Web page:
Story about Trump calling vets 'losers' is just the beginning
Jeffrey Goldberg, editor-in-chief of The Atlantic, said his magazine's story about Trump calling Americans who died in battle "losers" and "suckers," was just the tip of the iceberg.
"I would fully expect more reporting to come out about this and more confirmation and new pieces of information in the coming days and weeks," Goldberg told CNN's Chief Media Correspondent Brian Stelter on "Reliable Sources" Sunday.
"We have a responsibility and we're going to do it regardless of what he says."
The magazine received backlash - from Trump and many others - for attributing the information to four anonymous sources. CNN has confirmed several aspects of The Atlantic's reporting, also with sources who chose to remain anonymous.
But Goldberg said that's how the media is able to do its job of uncovering stories that take place behind closed doors.
"We all have to use anonymous sources, especially in a climate where the president of the United States tries to actively intimidate," Goldberg said of his editorial decision to cite nameless people.
"These are not people who are anonymous to me."
Carl Bernstein, the investigate reporter known for breaking the Watergate story that took down President Richard Nixon, told Stelter on Reliable Sources Sunday that anonymous sourcing is often a crucial tool for reporters.
"Almost all 200 of our stories about Watergate were based on anonymous sourcing," he said.
Bernstein added that during the Trump era, "reporting is almost uniformly based on anonymous sourcing in part because that's the only way we can get to the truth."
When it comes to the current presidency, Bernstein said, "We have to recognize that almost everything we know about the truth of Donald Trump and his presidency comes from reporting," adding, "the fake news is the president's news," and journalists are "doing the real reporting."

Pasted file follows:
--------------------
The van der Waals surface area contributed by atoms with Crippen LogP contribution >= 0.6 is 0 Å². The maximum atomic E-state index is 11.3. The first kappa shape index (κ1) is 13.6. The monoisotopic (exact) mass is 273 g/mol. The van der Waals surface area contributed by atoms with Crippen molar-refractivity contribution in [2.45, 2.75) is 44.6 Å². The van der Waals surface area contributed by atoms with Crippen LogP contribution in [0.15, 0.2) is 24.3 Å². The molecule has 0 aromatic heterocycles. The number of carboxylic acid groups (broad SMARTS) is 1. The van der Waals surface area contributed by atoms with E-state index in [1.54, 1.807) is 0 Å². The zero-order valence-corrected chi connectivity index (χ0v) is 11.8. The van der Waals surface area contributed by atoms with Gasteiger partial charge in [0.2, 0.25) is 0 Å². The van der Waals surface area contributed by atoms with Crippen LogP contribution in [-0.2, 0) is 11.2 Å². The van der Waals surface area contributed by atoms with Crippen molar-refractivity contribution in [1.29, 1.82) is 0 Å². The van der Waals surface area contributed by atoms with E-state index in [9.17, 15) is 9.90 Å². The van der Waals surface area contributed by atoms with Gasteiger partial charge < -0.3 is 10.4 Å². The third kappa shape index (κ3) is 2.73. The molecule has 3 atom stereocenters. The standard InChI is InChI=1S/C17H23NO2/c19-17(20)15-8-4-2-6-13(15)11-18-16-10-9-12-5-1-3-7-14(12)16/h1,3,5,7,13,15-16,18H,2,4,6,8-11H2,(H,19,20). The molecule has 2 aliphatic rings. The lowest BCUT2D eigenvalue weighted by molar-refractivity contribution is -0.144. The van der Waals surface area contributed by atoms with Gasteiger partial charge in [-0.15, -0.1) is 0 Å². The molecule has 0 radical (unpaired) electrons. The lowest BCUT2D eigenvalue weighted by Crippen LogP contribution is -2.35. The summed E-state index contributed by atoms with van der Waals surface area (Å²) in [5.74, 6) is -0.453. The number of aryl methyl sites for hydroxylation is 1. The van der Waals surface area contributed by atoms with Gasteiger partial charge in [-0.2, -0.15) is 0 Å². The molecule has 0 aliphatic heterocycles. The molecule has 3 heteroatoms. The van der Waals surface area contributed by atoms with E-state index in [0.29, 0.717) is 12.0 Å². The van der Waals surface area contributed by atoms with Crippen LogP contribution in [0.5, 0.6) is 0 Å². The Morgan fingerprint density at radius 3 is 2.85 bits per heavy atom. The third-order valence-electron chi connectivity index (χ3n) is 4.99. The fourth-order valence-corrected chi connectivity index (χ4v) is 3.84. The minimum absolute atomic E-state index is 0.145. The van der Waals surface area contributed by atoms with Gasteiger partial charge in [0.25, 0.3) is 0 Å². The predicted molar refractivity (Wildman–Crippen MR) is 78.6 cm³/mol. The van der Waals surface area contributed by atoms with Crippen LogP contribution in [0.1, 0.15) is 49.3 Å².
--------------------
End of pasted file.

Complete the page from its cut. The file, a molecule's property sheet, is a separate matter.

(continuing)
On Sunday, Trump fired back at The Atlantic, directly attacking its majority owner, Laurene Powell Jobs.
"Steve Jobs would not be happy that his wife is wasting money he left her on a failing Radical Left Magazine that is run by a con man (Goldberg) and spews FAKE NEWS & HATE," Trump tweeted. "Call her, write her, let her know how you feel!!!"
Goldberg shot back at Trump, saying that the magazine will continue to report on his administration.
"We're not going to be intimidated by the President of the United States. We're going to do our jobs," Goldberg said.
President Trump and former Vice President Joe Biden squared off in a combative but restrained debate Thursday night that gave voters their final chance to size the candidates up before heading to the polls Nov. 3. Trump dialed it back in Nashville after his disruptive previous showing in the first debate in Cleveland late last month resulted in handwringing from within his own party. But there were still plenty of clashes, as the candidates got personal with stinging attacks focused on their families, race and immigration.
New York and its fellow cities branded anarchist jurisdictions by the Trump administration will file a lawsuit challenging a move to pull their federal funds. The Justice Department last month slapped the label on New York, Seattle, and Portland, saying they could lose federal funding because the administration believes they have failed to rein in “violence and destruction of property” on their streets. The “anarchist jurisdiction” designation came after President Trump ordered the DOJ to identify cities that, in his view, were not responding aggressively enough to protests and crime.
President Trump on Thursday posted his full interview with "60 Minutes" ahead of its scheduled air time in an apparent attempt to undercut the news program after he walked out on the interview, bristling at questioning from journalist Lesley Stahl. The president posted the nearly 40-minute sit-down to his Facebook page with the caption: "Look at the bias, hatred and rudeness on behalf of 60 Minutes and CBS....Tonight’s anchor, Kristen Welker, is far worse!" Trump added, referencing the NBC News anchor who will moderate the presidential debate in Nashville, Tenn.
The watchdog for the United States Postal Service released a report this week, in which it found that operational changes implemented in June and July had a negative impact on mail delivery across the country.